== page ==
November 8th, 2011
12:33 PM ET

Looking up in Myanmar?

Editor's Note: Bruce Bueno de Mesquita and Alastair Smith, both professors of politics at NYU, are the authors of The Dictator's Handbook: Why Bad Behavior is Almost Always Good Politics

By Bruce Bueno de Mesquita and Alastair Smith - Special to CNN

Things are looking better in Myanmar. With a shift to civilian rule, its new leader Thein Sein is implementing reforms and releasing political prisoners. Unfortunately for the Burmese people, these changes are likely to be transitory.

After nearly 50 years of military rule, Myanmar held elections in November 2010. These were largely a sham as the military reinvented itself as the Union Solidarity and Development Party (USDP) and won with over 75 percent of the vote. Yet policy has shifted with relaxation of media restrictions and reform of tax and property laws.

Meaningful electoral competition should always be welcomed. But we should be dubious of Thein Sein’s motives. Leaders never make it harder to retain power unless they are forced to. The old regime was run to reward the few at the expense of the many. With natural resource wealth from gems, hardwood timber and natural gas, former military leader Than Shwe enriched military elites while keeping the people poor. Show elections don’t change this. But they do open the ranks of senior government offices to the masses.

This puts the military holders of these government positions on notice that there are many replacements for them. In the long run this competition for their jobs will strengthen loyalty to the regime of those lucky enough to have high positions. But in the meantime Thein Sein is vulnerable to defection by military men who fear they might be purged. Until he learns where all the money is and whom he can trust, Sein can mitigate the defection risk by temporarily swelling the number of his supporters. Once entrenched, he will back track and resume more dictatorial ways.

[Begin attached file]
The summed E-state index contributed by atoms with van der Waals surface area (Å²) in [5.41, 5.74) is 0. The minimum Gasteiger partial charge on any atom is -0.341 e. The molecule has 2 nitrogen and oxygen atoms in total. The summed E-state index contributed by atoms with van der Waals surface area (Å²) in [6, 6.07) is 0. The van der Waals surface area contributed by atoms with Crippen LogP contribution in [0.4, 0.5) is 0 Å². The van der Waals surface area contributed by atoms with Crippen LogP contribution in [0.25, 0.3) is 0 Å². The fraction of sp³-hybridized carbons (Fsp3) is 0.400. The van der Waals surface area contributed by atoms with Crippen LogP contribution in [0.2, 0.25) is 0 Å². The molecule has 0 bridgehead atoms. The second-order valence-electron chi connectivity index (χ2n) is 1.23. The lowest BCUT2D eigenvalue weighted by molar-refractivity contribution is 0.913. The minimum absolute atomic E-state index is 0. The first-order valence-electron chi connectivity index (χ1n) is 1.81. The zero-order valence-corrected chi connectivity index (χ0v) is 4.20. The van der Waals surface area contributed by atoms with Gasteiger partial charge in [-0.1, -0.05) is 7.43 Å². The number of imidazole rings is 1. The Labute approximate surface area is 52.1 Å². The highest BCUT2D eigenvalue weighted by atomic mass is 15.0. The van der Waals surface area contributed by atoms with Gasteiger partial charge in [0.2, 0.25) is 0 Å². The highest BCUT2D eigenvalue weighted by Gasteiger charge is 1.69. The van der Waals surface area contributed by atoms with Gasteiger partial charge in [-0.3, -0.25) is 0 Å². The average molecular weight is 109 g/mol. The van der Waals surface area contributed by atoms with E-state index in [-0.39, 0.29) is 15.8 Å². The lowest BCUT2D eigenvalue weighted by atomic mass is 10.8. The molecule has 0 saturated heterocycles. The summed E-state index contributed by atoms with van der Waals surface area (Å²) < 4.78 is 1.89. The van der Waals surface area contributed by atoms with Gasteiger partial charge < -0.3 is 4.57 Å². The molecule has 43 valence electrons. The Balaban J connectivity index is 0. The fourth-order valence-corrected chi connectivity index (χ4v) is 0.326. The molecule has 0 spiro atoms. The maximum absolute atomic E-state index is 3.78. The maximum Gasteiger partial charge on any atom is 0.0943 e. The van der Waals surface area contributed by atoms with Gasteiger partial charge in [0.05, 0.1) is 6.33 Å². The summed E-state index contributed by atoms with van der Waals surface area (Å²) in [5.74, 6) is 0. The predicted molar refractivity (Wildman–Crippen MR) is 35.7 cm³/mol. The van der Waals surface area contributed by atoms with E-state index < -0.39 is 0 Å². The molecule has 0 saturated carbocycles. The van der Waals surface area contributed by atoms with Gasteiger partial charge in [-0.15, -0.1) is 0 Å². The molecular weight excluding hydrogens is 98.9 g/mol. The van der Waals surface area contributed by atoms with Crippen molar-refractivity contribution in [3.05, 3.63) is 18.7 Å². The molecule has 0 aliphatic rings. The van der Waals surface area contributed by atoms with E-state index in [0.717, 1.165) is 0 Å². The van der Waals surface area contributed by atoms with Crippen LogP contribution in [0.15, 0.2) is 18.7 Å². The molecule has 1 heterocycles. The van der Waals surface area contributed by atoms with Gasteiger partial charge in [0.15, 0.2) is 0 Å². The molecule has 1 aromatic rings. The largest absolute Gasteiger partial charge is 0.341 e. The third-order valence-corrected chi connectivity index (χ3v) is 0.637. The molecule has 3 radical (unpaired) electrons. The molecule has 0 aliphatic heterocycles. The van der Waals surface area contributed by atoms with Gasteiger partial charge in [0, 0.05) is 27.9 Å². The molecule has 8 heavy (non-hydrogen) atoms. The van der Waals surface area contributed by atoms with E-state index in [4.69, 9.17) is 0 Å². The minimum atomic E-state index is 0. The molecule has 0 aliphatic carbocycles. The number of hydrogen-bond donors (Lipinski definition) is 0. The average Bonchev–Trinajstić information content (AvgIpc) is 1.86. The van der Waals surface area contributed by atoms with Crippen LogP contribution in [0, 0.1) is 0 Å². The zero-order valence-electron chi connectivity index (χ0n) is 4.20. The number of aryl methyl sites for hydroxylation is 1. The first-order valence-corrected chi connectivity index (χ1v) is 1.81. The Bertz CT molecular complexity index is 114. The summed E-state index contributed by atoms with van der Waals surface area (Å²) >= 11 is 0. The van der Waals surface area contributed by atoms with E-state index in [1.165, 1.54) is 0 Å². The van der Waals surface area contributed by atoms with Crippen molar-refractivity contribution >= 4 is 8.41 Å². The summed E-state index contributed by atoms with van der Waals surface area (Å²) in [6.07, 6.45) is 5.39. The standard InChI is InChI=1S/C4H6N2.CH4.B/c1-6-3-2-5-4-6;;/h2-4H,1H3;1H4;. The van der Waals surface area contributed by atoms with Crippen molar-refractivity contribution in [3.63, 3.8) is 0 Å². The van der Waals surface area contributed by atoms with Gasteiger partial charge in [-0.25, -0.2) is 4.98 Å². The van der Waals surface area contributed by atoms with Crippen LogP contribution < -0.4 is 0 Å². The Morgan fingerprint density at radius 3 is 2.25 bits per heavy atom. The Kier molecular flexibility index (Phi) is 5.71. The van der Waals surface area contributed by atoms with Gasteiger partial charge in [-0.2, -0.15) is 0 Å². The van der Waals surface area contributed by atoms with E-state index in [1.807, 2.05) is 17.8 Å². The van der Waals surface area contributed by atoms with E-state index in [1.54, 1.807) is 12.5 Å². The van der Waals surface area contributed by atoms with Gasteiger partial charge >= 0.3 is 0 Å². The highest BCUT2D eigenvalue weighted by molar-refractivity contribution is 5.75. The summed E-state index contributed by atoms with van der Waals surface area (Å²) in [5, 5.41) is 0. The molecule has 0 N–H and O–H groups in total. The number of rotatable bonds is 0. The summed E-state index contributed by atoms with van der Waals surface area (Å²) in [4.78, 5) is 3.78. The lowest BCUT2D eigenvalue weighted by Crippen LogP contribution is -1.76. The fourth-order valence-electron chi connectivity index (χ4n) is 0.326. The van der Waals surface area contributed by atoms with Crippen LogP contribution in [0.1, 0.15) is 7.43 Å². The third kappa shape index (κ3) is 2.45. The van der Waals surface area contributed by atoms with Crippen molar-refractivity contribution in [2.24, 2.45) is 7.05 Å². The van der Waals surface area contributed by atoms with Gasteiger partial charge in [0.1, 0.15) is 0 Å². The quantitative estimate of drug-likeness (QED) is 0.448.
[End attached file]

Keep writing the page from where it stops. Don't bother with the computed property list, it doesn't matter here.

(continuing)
The views expressed in this article are solely those of Bruce Bueno de Mesquita and Alastair Smith.


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soundoff (One Response)
  1. j. von hettlingen

    Myanmar's biggest asset is its huge natural gas reserves in its western province of Arakan and the adjoining seaboard, estimated at more than 30 trillion cubic feet or more. China and India, both neighbours of Myanmar are rapidly growing economies and desperate to lay hands on any major source of energy. Furthermore they are keen to offset each other's influence in the region.

    November 8, 2011 at 5:12 pm | Reply

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